The US-Saudi Starvation Blockade of Yemen, by Pat Buchanan. First Germany in and after WW1:
Our aim is to “starve the whole population—men, women, and children, old and young, wounded and sound—into submission,” said First Lord of the Admiralty Winston Churchill.
He was speaking of Germany at the outset of the Great War of 1914-1918. Americans denounced as inhumane this starvation blockade that would eventually take the lives of a million German civilians. ..
After the Armistice of Nov. 11, 1918, however, the starvation blockade was not lifted until Germany capitulated to all Allied demands in the Treaty of Versailles.
As late as March 1919, four months after the Germans laid down their arms, Churchill arose in Parliament to exult, “We are enforcing the blockade with rigor, and Germany is very near starvation.”
So grave were conditions in Germany that Gen. Sir Herbert Plumer protested to Lloyd George in Paris that morale among his troops on the Rhine was sinking from seeing “hordes of skinny and bloated children pawing over the offal from British cantonments.”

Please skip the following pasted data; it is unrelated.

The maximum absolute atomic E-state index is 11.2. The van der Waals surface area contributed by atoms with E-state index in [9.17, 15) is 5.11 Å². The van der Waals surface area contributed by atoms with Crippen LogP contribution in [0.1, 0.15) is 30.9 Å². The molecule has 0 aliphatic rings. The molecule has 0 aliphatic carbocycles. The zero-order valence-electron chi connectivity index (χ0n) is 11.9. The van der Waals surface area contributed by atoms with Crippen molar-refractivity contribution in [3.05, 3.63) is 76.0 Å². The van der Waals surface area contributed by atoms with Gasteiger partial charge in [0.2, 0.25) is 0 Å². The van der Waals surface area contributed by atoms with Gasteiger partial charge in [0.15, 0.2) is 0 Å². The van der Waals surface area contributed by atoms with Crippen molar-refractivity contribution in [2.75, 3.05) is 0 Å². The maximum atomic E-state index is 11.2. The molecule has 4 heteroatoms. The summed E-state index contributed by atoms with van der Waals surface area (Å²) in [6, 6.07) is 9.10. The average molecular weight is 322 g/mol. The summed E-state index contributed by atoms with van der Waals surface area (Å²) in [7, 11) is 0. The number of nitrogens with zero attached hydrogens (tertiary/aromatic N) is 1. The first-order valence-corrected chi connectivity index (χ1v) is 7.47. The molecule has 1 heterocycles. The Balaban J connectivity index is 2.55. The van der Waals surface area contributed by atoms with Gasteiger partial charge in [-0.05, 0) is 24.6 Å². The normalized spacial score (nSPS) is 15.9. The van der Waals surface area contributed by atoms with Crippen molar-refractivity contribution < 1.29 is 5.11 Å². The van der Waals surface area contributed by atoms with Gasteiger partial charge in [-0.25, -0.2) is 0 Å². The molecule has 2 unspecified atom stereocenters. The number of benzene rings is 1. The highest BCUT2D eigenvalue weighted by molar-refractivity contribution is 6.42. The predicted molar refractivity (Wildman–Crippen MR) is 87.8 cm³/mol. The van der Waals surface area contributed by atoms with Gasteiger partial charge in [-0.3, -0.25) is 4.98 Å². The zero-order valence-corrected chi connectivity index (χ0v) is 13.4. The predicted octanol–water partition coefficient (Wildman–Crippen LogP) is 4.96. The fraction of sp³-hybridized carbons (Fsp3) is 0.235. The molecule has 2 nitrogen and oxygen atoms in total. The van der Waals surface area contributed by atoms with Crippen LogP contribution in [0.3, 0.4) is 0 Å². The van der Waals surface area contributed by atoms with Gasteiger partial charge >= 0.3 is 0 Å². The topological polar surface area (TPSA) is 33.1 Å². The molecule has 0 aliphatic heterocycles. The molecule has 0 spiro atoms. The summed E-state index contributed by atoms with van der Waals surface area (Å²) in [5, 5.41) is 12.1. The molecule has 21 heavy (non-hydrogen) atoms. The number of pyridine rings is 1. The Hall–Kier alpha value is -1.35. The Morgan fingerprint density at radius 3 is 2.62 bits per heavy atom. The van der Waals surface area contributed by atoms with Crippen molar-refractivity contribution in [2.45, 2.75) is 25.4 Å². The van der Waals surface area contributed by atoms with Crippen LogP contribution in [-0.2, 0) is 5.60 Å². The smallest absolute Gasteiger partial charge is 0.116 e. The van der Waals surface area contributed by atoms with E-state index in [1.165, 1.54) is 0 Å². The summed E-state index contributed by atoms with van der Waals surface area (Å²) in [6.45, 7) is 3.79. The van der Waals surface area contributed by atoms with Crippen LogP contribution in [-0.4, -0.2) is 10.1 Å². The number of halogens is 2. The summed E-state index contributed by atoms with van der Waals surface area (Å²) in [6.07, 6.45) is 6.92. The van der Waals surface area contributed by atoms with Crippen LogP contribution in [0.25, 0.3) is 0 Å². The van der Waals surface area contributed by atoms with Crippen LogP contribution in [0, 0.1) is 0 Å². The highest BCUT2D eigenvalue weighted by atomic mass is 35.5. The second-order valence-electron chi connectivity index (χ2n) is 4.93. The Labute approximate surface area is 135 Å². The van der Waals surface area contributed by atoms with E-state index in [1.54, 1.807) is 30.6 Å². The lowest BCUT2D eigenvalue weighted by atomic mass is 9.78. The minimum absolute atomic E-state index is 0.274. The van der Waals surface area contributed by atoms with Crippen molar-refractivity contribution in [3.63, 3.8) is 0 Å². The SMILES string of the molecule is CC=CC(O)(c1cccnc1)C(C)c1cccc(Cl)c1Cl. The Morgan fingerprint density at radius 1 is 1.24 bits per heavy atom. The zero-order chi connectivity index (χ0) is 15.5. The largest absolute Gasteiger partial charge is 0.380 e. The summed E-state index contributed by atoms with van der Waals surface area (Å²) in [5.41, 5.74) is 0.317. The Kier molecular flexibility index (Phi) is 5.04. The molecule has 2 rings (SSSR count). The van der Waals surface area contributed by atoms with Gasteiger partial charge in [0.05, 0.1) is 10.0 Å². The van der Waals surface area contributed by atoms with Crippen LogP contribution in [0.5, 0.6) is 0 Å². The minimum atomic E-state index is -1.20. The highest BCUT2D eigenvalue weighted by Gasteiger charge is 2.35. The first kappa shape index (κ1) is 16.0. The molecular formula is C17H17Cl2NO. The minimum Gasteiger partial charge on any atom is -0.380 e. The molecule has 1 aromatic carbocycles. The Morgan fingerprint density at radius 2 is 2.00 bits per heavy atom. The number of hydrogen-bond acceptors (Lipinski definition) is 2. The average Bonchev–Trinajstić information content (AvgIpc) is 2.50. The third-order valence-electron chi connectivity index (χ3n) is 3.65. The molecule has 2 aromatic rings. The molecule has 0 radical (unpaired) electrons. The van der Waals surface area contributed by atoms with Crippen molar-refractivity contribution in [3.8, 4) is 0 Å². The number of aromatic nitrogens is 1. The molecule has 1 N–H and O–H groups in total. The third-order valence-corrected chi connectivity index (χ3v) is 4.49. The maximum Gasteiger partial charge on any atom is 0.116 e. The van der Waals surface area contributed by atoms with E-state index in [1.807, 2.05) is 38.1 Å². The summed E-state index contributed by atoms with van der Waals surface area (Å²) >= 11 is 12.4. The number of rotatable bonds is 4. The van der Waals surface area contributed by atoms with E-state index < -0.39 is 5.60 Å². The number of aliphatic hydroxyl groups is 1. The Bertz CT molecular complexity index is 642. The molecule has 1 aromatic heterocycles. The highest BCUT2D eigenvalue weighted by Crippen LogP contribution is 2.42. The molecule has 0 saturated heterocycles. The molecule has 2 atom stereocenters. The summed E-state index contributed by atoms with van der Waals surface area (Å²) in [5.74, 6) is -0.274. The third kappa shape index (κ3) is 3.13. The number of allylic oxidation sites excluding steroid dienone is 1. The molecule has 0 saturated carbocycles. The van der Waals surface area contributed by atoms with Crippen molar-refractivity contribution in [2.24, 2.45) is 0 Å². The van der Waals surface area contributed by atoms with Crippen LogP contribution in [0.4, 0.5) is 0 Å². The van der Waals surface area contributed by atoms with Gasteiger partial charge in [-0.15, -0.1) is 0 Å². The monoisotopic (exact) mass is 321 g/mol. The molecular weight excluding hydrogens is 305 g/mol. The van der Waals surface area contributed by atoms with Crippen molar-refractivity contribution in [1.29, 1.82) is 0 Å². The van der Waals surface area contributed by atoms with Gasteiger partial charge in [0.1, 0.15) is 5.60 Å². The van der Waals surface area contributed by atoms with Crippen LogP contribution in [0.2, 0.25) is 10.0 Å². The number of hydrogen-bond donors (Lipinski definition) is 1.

The starvation blockade was a war crime and a crime against humanity. But the horrors of the Second World War made people forget this milestone on the Western road to barbarism.
A comparable crime is being committed today against the poorest people in the Arab world — and with the complicity of the United States.
Saudi Arabia, which attacked and invaded Yemen in 2015 after Houthi rebels dumped over a pro-Saudi regime in Sanaa and overran much of the country, has imposed a land, sea and air blockade, after the Houthis fired a missile at Riyadh this month that was shot down. …
Almost 90 percent of Yemen’s food, fuel and medicine is imported, and these imports are being cut off. … If airfields and ports under Houthi control are not allowed to open and the necessities of life and humanitarian aid are not allowed to flow in, the Yemenis face famine and starvation. …
Yemen’s population has burgeoned from 5 million in 1960 to 29 million today. The country produces little of value, has to spend most of its income importing food to feed all the new people.
Saudis argue that the specter of starvation will turn the Yemeni people against the rebels and force the Houthi to submit. But what if the policy fails. What if the Houthis, who have held the northern half of the country for more than two years, do not yield? What then?
Are we willing to play passive observer as thousands and then tens of thousands of innocent civilians — the old, sick, weak, and infants and toddlers first — die from a starvation blockade supported by the mighty United States of America?
hat-tip Stephen Neil